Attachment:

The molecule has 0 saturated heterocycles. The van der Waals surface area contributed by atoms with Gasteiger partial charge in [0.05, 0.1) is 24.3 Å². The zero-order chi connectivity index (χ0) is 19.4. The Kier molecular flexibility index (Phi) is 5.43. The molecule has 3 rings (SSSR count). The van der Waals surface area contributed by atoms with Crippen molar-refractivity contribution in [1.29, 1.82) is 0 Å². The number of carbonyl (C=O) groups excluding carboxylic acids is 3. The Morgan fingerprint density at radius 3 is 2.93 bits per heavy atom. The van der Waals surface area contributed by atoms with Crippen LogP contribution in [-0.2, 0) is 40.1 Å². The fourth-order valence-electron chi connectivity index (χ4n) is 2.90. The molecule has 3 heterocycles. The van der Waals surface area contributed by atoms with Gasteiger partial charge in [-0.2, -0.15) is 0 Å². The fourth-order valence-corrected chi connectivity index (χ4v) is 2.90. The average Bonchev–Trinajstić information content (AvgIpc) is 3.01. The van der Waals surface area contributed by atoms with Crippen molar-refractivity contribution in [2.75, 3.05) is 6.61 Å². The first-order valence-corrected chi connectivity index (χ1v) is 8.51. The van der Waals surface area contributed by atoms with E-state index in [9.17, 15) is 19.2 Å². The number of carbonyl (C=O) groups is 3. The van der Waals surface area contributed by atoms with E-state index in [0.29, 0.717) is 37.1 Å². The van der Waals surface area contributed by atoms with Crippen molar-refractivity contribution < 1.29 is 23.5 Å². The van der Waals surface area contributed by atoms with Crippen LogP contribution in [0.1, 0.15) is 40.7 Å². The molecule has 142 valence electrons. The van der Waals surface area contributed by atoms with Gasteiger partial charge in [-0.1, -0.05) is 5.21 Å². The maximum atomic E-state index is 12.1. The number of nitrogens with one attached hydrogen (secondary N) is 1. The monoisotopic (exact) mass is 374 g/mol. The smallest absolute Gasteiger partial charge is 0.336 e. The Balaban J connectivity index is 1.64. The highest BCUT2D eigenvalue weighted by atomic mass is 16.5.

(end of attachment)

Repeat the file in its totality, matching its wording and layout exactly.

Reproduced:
The molecule has 0 saturated heterocycles. The van der Waals surface area contributed by atoms with Gasteiger partial charge in [0.05, 0.1) is 24.3 Å². The zero-order chi connectivity index (χ0) is 19.4. The Kier molecular flexibility index (Phi) is 5.43. The molecule has 3 rings (SSSR count). The van der Waals surface area contributed by atoms with Crippen molar-refractivity contribution in [1.29, 1.82) is 0 Å². The number of carbonyl (C=O) groups excluding carboxylic acids is 3. The Morgan fingerprint density at radius 3 is 2.93 bits per heavy atom. The van der Waals surface area contributed by atoms with Crippen LogP contribution in [-0.2, 0) is 40.1 Å². The fourth-order valence-electron chi connectivity index (χ4n) is 2.90. The molecule has 3 heterocycles. The van der Waals surface area contributed by atoms with Gasteiger partial charge in [-0.2, -0.15) is 0 Å². The fourth-order valence-corrected chi connectivity index (χ4v) is 2.90. The average Bonchev–Trinajstić information content (AvgIpc) is 3.01. The van der Waals surface area contributed by atoms with Crippen molar-refractivity contribution in [2.75, 3.05) is 6.61 Å². The first-order valence-corrected chi connectivity index (χ1v) is 8.51. The van der Waals surface area contributed by atoms with E-state index in [9.17, 15) is 19.2 Å². The number of carbonyl (C=O) groups is 3. The van der Waals surface area contributed by atoms with E-state index in [0.29, 0.717) is 37.1 Å². The van der Waals surface area contributed by atoms with Crippen molar-refractivity contribution < 1.29 is 23.5 Å². The van der Waals surface area contributed by atoms with Crippen LogP contribution in [0.1, 0.15) is 40.7 Å². The molecule has 142 valence electrons. The van der Waals surface area contributed by atoms with Gasteiger partial charge in [-0.1, -0.05) is 5.21 Å². The maximum atomic E-state index is 12.1. The number of nitrogens with one attached hydrogen (secondary N) is 1. The monoisotopic (exact) mass is 374 g/mol. The smallest absolute Gasteiger partial charge is 0.336 e. The Balaban J connectivity index is 1.64. The highest BCUT2D eigenvalue weighted by atomic mass is 16.5.